• Foliar nutrients;
  • hemiparasite;
  • leaf water potential;
  • rain forest tree;
  • stomatal conductance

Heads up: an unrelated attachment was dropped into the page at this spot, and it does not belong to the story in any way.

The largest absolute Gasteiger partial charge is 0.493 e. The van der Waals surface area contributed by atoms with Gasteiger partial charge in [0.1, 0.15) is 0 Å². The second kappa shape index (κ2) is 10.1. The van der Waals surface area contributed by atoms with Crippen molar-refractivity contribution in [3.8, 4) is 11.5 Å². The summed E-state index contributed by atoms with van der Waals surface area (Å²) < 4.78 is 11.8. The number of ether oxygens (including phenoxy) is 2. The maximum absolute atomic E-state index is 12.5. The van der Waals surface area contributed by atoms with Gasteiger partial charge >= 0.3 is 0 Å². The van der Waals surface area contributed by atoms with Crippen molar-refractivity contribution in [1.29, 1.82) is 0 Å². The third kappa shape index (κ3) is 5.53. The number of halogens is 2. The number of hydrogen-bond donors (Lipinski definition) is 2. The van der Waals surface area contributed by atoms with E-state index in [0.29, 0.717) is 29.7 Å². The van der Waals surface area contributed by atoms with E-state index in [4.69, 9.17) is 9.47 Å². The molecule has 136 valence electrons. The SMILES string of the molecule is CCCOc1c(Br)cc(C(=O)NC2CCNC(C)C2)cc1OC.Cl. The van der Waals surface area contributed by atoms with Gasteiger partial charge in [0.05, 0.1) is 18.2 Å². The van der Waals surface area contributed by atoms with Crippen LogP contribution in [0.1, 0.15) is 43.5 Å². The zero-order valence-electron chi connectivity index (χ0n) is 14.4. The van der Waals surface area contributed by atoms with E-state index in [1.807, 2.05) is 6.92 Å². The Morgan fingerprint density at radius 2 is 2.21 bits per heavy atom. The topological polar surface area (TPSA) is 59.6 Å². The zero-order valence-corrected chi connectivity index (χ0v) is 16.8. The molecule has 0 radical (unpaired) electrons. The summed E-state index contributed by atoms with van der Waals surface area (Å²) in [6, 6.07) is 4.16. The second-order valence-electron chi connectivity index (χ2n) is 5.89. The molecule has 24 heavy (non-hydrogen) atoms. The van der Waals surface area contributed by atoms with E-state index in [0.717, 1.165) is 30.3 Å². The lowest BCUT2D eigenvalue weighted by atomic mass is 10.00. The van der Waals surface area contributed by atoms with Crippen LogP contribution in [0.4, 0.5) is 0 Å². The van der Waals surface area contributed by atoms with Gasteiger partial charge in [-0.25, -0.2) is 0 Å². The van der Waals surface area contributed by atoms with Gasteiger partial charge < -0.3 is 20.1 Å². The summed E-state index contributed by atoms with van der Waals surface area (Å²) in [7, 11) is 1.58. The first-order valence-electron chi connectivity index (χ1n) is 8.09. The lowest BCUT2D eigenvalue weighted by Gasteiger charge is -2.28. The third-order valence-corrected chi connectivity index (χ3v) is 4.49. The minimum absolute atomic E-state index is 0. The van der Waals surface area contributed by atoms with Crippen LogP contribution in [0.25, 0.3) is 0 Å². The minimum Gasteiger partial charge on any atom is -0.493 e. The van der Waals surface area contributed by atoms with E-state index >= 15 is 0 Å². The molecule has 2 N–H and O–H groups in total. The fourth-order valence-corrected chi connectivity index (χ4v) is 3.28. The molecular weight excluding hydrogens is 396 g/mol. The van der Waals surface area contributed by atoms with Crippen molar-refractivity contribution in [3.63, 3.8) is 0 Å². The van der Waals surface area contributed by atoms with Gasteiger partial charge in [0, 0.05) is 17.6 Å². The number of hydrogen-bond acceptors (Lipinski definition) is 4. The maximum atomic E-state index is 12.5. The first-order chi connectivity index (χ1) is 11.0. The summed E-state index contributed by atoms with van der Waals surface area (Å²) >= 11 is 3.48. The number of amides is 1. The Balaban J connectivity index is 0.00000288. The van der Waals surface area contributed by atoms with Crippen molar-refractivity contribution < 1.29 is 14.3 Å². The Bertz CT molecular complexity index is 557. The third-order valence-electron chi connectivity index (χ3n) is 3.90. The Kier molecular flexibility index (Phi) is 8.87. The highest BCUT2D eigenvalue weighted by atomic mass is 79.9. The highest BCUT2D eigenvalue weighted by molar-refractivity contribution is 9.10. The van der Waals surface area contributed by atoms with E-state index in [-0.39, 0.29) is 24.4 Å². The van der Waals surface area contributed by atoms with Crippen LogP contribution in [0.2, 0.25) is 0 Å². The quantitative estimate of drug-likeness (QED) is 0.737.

We studied hemiparasitism in Okoubaka aubrevillei Pellegr. & Normand (Santalaceae), an uncommon West African rainforest tree of widespread distribution (Ivory Coast to Zaire) which attains heights of up to 40 m. It has a very large seed (mean fresh mass of 101 g), and slow accumulation of biomass characteristic of seedlings of shade-tolerant rainforest trees. O. aubrevillei seedlings became hemiparasitic within 6 months when grown next to seedlings of the tree species Entandrophragma angolense (Wei.) DC., Pericopsis elata (Harms) Van Meeuwen, Pterygota macrocarpa K. Schum., and Tieghemella heckelii Pierre ex Chev. P. macrocarpa, and the nitrogen-fixing legume, P. elata were most infected. Characteristically for hemiparasites, midday leaf water potentials in O. aubrevillei were at – 2 MPa lower than those of the host seedlings. Stomatal conductance, however, was low, with a maximum of 111 mmol m2 s-1. After 1 yr, no significant effects of the hemiparasitism were observed on the growth of O. aubrevillei or on its nutrient status as measured by foliar element concentrations. By contrast, the two most infected host species showed increased mortality and/or reduced growth. Foliar element concentrations were not, however, affected in host plants of the surviving species. Although the resources of a large seed might enable seedlings of O. aubrevillei to grow independently from hosts for prolonged periods, their simultaneous strong effect on the mortality and growth of host seedlings might point to an alternative competitive function of hemiparasitism.